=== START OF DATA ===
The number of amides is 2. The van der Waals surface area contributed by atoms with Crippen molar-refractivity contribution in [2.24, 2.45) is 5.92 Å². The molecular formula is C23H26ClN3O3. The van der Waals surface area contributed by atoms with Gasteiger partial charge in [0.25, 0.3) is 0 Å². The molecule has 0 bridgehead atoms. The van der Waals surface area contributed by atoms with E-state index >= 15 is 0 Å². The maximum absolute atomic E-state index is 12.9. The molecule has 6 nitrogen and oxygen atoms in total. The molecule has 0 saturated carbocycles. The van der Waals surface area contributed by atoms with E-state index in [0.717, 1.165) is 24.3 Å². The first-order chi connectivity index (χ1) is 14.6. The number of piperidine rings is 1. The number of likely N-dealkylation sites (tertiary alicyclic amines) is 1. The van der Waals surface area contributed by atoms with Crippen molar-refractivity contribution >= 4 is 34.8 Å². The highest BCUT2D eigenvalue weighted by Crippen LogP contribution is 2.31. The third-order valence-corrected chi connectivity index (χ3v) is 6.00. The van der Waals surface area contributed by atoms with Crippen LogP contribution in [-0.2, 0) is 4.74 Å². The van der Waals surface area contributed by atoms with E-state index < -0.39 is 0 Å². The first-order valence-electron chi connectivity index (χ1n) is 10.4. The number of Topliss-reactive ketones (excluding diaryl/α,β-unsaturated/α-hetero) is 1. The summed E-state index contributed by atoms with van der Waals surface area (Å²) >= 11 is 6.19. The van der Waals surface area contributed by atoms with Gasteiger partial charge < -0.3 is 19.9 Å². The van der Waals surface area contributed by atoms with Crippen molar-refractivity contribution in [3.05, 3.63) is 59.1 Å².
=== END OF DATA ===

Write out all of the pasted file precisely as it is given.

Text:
The number of amides is 2. The van der Waals surface area contributed by atoms with Crippen molar-refractivity contribution in [2.24, 2.45) is 5.92 Å². The molecular formula is C23H26ClN3O3. The van der Waals surface area contributed by atoms with Gasteiger partial charge in [0.25, 0.3) is 0 Å². The molecule has 0 bridgehead atoms. The van der Waals surface area contributed by atoms with E-state index >= 15 is 0 Å². The maximum absolute atomic E-state index is 12.9. The molecule has 6 nitrogen and oxygen atoms in total. The molecule has 0 saturated carbocycles. The van der Waals surface area contributed by atoms with E-state index in [0.717, 1.165) is 24.3 Å². The first-order chi connectivity index (χ1) is 14.6. The number of piperidine rings is 1. The number of likely N-dealkylation sites (tertiary alicyclic amines) is 1. The van der Waals surface area contributed by atoms with Crippen molar-refractivity contribution >= 4 is 34.8 Å². The highest BCUT2D eigenvalue weighted by Crippen LogP contribution is 2.31. The third-order valence-corrected chi connectivity index (χ3v) is 6.00. The van der Waals surface area contributed by atoms with Crippen LogP contribution in [-0.2, 0) is 4.74 Å². The van der Waals surface area contributed by atoms with E-state index < -0.39 is 0 Å². The first-order valence-electron chi connectivity index (χ1n) is 10.4. The number of Topliss-reactive ketones (excluding diaryl/α,β-unsaturated/α-hetero) is 1. The summed E-state index contributed by atoms with van der Waals surface area (Å²) >= 11 is 6.19. The van der Waals surface area contributed by atoms with Gasteiger partial charge < -0.3 is 19.9 Å². The van der Waals surface area contributed by atoms with Crippen molar-refractivity contribution in [3.05, 3.63) is 59.1 Å².